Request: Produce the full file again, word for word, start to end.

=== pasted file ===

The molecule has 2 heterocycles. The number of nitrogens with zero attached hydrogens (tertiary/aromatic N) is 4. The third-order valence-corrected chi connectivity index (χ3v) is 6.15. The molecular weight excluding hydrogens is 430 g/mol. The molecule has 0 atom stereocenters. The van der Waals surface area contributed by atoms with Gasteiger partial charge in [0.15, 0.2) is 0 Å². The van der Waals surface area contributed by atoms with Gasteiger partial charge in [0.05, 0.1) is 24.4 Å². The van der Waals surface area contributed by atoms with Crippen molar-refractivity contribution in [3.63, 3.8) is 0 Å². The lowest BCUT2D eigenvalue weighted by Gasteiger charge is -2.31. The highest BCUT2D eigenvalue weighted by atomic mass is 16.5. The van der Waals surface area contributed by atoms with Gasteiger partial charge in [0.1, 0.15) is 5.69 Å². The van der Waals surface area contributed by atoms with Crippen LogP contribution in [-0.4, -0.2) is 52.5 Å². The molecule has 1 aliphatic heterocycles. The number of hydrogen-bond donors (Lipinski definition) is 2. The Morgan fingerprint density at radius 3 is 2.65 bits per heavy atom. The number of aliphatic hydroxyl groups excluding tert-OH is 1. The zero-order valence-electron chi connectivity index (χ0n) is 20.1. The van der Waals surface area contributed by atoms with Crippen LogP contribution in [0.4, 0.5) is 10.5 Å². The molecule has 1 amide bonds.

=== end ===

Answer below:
The molecule has 2 heterocycles. The number of nitrogens with zero attached hydrogens (tertiary/aromatic N) is 4. The third-order valence-corrected chi connectivity index (χ3v) is 6.15. The molecular weight excluding hydrogens is 430 g/mol. The molecule has 0 atom stereocenters. The van der Waals surface area contributed by atoms with Gasteiger partial charge in [0.15, 0.2) is 0 Å². The van der Waals surface area contributed by atoms with Gasteiger partial charge in [0.05, 0.1) is 24.4 Å². The van der Waals surface area contributed by atoms with Crippen molar-refractivity contribution in [3.63, 3.8) is 0 Å². The lowest BCUT2D eigenvalue weighted by Gasteiger charge is -2.31. The highest BCUT2D eigenvalue weighted by atomic mass is 16.5. The van der Waals surface area contributed by atoms with Gasteiger partial charge in [0.1, 0.15) is 5.69 Å². The van der Waals surface area contributed by atoms with Crippen LogP contribution in [-0.4, -0.2) is 52.5 Å². The molecule has 1 aliphatic heterocycles. The number of hydrogen-bond donors (Lipinski definition) is 2. The Morgan fingerprint density at radius 3 is 2.65 bits per heavy atom. The number of aliphatic hydroxyl groups excluding tert-OH is 1. The zero-order valence-electron chi connectivity index (χ0n) is 20.1. The van der Waals surface area contributed by atoms with Crippen LogP contribution in [0.4, 0.5) is 10.5 Å². The molecule has 1 amide bonds.